This time of year, even if you’re working with temporary holiday help, you’re going to get a flood of time-off requests from your staff. The fact is: everyone wants time to spend with their families or party on New Year’s. You as the boss have to balance these requests with your business’ needs. How can you give some staff time off without making others jealous? Here’s your plan.
Set Some Rules
It’s important to let your employees know — as early as possible — what the rules are about requesting time off during the holidays. Maybe during the rest of the year they just have to let you know before you make the week’s schedule, but now, they need to let you know a month or more in advance what days they want off.
This gives you ample time to plan who you’ll have on hand for those busy days leading up to Christmas, and then between Christmas and New Year’s.
Make it First Come, First Served
There will inevitably be bickering about how it’s not fair that Jayna got time off approved and Billie didn’t. So let your staff know today that you will review requests in the order you get them. So if Jayna asked for New Year’s off before Billie, she’ll be the one partying while Billie sulks on the job. Fair is fair.
Try to Balance the Requests
Now, that’s not to say that if Jayna asks for Black Friday, Christmas Eve, and New Year’s Eve off that you should give it to her. Pick one, or ask her which she’d most like to have off. That way, she puts in her time on a busy day, and someone else gets a vacation day.
Hire More Staff
If you can’t spare even one employee on the rush days, add more temporary help, with the understanding when you hire them that they will be required to work those big days. They won’t be eligible for time off if you let them know up front that that’s when you need them.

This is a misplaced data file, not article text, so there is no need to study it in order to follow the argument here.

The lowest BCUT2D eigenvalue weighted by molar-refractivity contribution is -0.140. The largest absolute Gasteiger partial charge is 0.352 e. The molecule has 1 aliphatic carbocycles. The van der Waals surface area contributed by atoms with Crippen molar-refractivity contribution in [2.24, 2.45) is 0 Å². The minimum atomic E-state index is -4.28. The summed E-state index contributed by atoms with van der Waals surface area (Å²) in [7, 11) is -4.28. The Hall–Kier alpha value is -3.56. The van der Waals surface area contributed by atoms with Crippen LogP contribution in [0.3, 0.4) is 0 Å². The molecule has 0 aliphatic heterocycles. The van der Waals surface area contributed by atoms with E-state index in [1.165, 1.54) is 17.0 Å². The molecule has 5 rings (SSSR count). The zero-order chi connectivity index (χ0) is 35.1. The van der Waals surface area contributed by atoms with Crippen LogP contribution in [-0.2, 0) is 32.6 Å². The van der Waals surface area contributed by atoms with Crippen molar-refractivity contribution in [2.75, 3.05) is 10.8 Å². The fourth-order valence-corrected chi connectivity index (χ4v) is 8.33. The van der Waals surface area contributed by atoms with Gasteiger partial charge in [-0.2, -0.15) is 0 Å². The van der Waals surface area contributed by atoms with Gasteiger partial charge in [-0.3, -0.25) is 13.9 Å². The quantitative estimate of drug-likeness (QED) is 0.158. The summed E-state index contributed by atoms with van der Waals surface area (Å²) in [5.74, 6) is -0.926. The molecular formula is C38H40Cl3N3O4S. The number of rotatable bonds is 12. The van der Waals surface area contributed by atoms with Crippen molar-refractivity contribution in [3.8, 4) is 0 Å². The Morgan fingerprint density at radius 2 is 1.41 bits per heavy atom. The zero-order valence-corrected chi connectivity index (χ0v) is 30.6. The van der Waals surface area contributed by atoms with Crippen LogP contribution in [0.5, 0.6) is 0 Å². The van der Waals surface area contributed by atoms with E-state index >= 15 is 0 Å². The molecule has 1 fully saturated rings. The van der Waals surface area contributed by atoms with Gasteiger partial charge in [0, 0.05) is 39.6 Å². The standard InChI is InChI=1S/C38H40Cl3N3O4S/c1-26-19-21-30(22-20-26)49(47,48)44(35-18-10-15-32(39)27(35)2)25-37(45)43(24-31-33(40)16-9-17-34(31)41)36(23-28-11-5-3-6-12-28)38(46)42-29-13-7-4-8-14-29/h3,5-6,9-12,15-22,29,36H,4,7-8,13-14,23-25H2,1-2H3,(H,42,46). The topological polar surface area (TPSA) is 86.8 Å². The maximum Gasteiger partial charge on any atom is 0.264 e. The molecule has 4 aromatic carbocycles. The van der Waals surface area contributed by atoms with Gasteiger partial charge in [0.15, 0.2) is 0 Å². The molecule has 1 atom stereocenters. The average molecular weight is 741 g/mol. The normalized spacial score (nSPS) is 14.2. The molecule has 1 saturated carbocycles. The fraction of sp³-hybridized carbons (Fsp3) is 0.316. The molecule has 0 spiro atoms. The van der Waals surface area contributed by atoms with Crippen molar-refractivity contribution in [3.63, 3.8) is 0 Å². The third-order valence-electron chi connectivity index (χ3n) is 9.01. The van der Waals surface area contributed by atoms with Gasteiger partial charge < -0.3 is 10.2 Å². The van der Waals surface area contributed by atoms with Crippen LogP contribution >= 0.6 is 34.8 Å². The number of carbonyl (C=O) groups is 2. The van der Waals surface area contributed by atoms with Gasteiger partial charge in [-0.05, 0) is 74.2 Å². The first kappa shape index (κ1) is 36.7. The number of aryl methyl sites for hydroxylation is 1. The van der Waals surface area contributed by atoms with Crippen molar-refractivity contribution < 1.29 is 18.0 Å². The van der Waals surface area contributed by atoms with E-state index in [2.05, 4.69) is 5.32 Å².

It’s hard to be firm sometimes, but this is absolutely a case where you need to be. If an employee doesn’t follow your protocol for asking for time off and still insists that he’s got to go visit Grandma, let him know there won’t be a job waiting for him. It’s harsh, but it reinforces those rules you initially set up.
Maybe you can’t let anyone else off on New Year’s Eve. You could compensate by letting Nylah off early that day, or giving her an extra day off in January. She may not be completely happy, but she’ll see you making an effort to come to some compromise.
Galvanize Your Team Around the Holidays
It’s your responsibility to communicate how important it is that your staff work hard through the holidays. After all, it’s your busiest time. And while you understand they want time off (and you’ll do your best to accommodate them), you really need them to help you see this season through.